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Re: libidn2 build requires network + wget

From: Simon Josefsson
Subject: Re: libidn2 build requires network + wget
Date: Wed, 28 Dec 2016 09:20:52 +0100
User-agent: Gnus/5.130014 (Ma Gnus v0.14) Emacs/24.4 (gnu/linux)

Tim Ruehsen <address@hidden> writes:

> On Tuesday, December 27, 2016 1:43:36 PM CET Simon Josefsson wrote:
>> Hi Tim. There is a separate git repo for libidn2's debian packaging, I
>> prefer it that way. There are hundreds of linux distributions and it
>> doesn't scale to support them all in upstream git repo.
>> We can't download anything during build, that has to be changed. Debian
>> policies forbids that, and it is generally a bad idea. We can include the
>> files if the licenses permit.
> One more question... does Debian packaging with gbp rely on tarballs ?

I prefer to work through tarballs.  gbp can work with either style.
Some prefer a git-only work flow, I'm a dinasour who haven't made to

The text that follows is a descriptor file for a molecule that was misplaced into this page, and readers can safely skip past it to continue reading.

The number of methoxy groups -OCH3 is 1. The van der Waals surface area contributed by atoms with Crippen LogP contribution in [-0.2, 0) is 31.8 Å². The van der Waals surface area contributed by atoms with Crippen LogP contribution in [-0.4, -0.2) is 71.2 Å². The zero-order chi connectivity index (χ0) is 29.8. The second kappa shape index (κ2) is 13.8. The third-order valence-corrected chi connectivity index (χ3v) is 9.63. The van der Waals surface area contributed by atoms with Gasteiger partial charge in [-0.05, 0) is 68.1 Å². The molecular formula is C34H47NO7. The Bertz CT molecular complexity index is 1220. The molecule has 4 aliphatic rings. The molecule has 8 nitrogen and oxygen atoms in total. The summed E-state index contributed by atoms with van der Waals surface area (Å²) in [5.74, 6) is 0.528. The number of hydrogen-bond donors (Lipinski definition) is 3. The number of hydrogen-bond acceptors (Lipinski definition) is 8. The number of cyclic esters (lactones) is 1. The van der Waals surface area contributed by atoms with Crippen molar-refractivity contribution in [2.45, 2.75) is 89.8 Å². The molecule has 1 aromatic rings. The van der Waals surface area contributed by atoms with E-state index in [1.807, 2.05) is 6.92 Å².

leap to an all-git workflow.

> If yes, we don't have to include the Unicode files into the git repo.
> If no, we have to add the Unicode files to the repo (absolutely no 
> downloading 
> allowed).
> Currently, I added the files to the (my) repo. But it feels so wrong...

There are a couple of ways to deal with this:

1) Add the upstream Unicode files to the git repository, and ship them
in the tarball.  Have code that parses them during build; alternatively,
pre-generate a parsed representation of the Unicode files during a
maintainer build, and let the parsed representation be used during
tarball builds.

2) Don't add Unicode files to git, but have a maintainer rule (or maybe
even bootstrap.conf rule) to download them.  Then 1.

I can't think of other approaches, but maybe there are more.

I dislike downloading of files (people are not always online, and being
stuck on an airplane for 10 hours without the proper external files is
painful), so I prefer to put the files in git actually.

Another aspect of this is to give the user full reproducible source code
-- if the Unicode text files aren't included in the tarball, the user
receiving the tarball cannot modify things.  This is against the spirit
of free software in my mind.


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